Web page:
Faye DiMassimo didn’t grow up wanting to be a planner.She started out in architecture at Auburn University. But then she looked over at what the planning students were up to. They were studying how to design whole communities. The idea of designing a single building sort of paled in comparison.“I became much more interested in how to design and have great communities instead of great buildings,” DiMassimo says. Into planning she went, most recently as the director of the Cobb County Department of Transportation. The 56-year-old Birmingham native left shortly after the Atlanta Braves announced they were exiting Turner Field for a new Cobb stadium at I-285 and I-75. DiMassimo traded the headache of managing tens of thousands of cars on Braves game days to … helping hundreds of thousands of cars navigate the streets of the capital city every day of the week.Now, as general manager of the Renew Atlanta bond program that voters approved in 2015, she is managing $250 million aimed at stitching together neighborhoods, retrofitting streets to make room for bicycles and pedestrians, and rehabbing buildings.Her to-do list is about to get longer, as she also takes on the list of projects in a $300 million voter-approved transportation tax. That cash will go toward turning intown highways such as West Peachtree Street, North Avenue, and Cascade Road into “complete streets,” buying railroad segments to complete the Atlanta Beltline, and building a network of multi-use trails.Getting it right means making major headway on turning Atlanta’s car friendly streets into areas where people can walk and pedal and make it easier to visit neighborhoods without a car. Getting it wrong means risking angering voters who, after taxing themselves for years to pay for new sewers and MARTA service, have agreed to do so again for transportation.“It’s both an awesome responsibility and an incredible opportunity, and I wake up every single day excited about it,” she says.A recent weeknight found her, like on many nights, at a public meeting, this one about how city officials should spend the newly found cash to fix DeKalb Avenue. Like other corridors, it’s due for an upgrade on her watch. DiMassimo has to oversee the redesign — what’s the best way to actually rework the road, the sidewalks, and the planned trail? Attendees buttonholed her in between viewing presentations and inspecting exhibits. She heard everybody, thanked them, and asked them to write their comments so they’d get compiled and considered.It’s in a city hall office piled with plans and technical drawings, where she works under a bright Peter Max-signed artwork celebrating Earth Day and beside a bookshelf crammed with keepsakes and books about traffic, that she sifts through the information, pores over spreadsheets, and manages roughly $650 million.She admittedly has a soft spot for some projects, like the North Avenue “smart corridor” initiative that includes better signals, crossings, and, one day, autonomous vehicle tests.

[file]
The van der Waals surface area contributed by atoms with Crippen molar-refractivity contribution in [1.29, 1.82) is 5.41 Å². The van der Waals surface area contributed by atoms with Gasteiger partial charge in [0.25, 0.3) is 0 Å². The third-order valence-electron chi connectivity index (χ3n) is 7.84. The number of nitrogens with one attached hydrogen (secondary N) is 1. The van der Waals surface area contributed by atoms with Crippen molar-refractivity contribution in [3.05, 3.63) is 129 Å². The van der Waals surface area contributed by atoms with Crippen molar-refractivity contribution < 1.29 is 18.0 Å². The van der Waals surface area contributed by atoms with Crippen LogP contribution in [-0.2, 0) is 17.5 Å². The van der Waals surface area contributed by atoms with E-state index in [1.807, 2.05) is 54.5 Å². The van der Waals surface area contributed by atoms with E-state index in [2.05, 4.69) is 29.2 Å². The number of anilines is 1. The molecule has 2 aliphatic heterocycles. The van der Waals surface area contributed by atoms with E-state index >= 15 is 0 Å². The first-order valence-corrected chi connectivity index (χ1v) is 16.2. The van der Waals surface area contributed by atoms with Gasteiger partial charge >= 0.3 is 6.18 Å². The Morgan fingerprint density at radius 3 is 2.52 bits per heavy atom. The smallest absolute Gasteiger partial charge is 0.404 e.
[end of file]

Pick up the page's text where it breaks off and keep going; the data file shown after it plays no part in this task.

“What an extraordinary opportunity, and what more perfect place to do that than Atlanta?” she says.